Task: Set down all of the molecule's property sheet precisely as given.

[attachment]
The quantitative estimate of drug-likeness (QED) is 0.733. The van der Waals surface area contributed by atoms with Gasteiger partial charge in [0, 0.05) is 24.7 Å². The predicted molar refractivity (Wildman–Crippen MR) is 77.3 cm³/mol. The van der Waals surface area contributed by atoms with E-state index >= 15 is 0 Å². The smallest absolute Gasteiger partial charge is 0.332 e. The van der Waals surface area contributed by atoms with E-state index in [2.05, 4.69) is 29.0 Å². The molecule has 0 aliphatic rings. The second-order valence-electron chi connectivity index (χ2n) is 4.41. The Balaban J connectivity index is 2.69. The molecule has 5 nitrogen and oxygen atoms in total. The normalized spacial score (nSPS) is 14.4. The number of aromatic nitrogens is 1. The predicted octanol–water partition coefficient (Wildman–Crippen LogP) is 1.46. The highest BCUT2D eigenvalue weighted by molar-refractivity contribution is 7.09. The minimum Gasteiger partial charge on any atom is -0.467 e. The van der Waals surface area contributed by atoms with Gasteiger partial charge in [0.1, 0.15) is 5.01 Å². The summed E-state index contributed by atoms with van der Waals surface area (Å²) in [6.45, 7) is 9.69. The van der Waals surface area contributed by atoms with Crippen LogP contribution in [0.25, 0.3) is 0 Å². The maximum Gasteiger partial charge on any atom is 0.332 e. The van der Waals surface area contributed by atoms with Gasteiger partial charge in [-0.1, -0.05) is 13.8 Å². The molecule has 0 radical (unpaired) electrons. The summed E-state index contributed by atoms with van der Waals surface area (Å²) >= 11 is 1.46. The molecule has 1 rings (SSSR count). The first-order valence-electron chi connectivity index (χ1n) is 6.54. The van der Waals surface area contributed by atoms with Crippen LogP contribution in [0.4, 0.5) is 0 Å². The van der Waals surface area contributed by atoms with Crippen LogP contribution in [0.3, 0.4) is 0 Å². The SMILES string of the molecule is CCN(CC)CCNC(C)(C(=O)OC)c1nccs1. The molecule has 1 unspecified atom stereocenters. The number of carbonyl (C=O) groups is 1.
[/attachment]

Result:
The quantitative estimate of drug-likeness (QED) is 0.733. The van der Waals surface area contributed by atoms with Gasteiger partial charge in [0, 0.05) is 24.7 Å². The predicted molar refractivity (Wildman–Crippen MR) is 77.3 cm³/mol. The van der Waals surface area contributed by atoms with E-state index >= 15 is 0 Å². The smallest absolute Gasteiger partial charge is 0.332 e. The van der Waals surface area contributed by atoms with E-state index in [2.05, 4.69) is 29.0 Å². The molecule has 0 aliphatic rings. The second-order valence-electron chi connectivity index (χ2n) is 4.41. The Balaban J connectivity index is 2.69. The molecule has 5 nitrogen and oxygen atoms in total. The normalized spacial score (nSPS) is 14.4. The number of aromatic nitrogens is 1. The predicted octanol–water partition coefficient (Wildman–Crippen LogP) is 1.46. The highest BCUT2D eigenvalue weighted by molar-refractivity contribution is 7.09. The minimum Gasteiger partial charge on any atom is -0.467 e. The van der Waals surface area contributed by atoms with Gasteiger partial charge in [0.1, 0.15) is 5.01 Å². The summed E-state index contributed by atoms with van der Waals surface area (Å²) in [6.45, 7) is 9.69. The van der Waals surface area contributed by atoms with Crippen LogP contribution in [0.25, 0.3) is 0 Å². The maximum Gasteiger partial charge on any atom is 0.332 e. The van der Waals surface area contributed by atoms with Gasteiger partial charge in [-0.1, -0.05) is 13.8 Å². The molecule has 0 radical (unpaired) electrons. The summed E-state index contributed by atoms with van der Waals surface area (Å²) >= 11 is 1.46. The molecule has 1 rings (SSSR count). The first-order valence-electron chi connectivity index (χ1n) is 6.54. The van der Waals surface area contributed by atoms with Crippen LogP contribution in [0.4, 0.5) is 0 Å². The van der Waals surface area contributed by atoms with Crippen LogP contribution in [0.3, 0.4) is 0 Å². The SMILES string of the molecule is CCN(CC)CCNC(C)(C(=O)OC)c1nccs1. The molecule has 1 unspecified atom stereocenters. The number of carbonyl (C=O) groups is 1.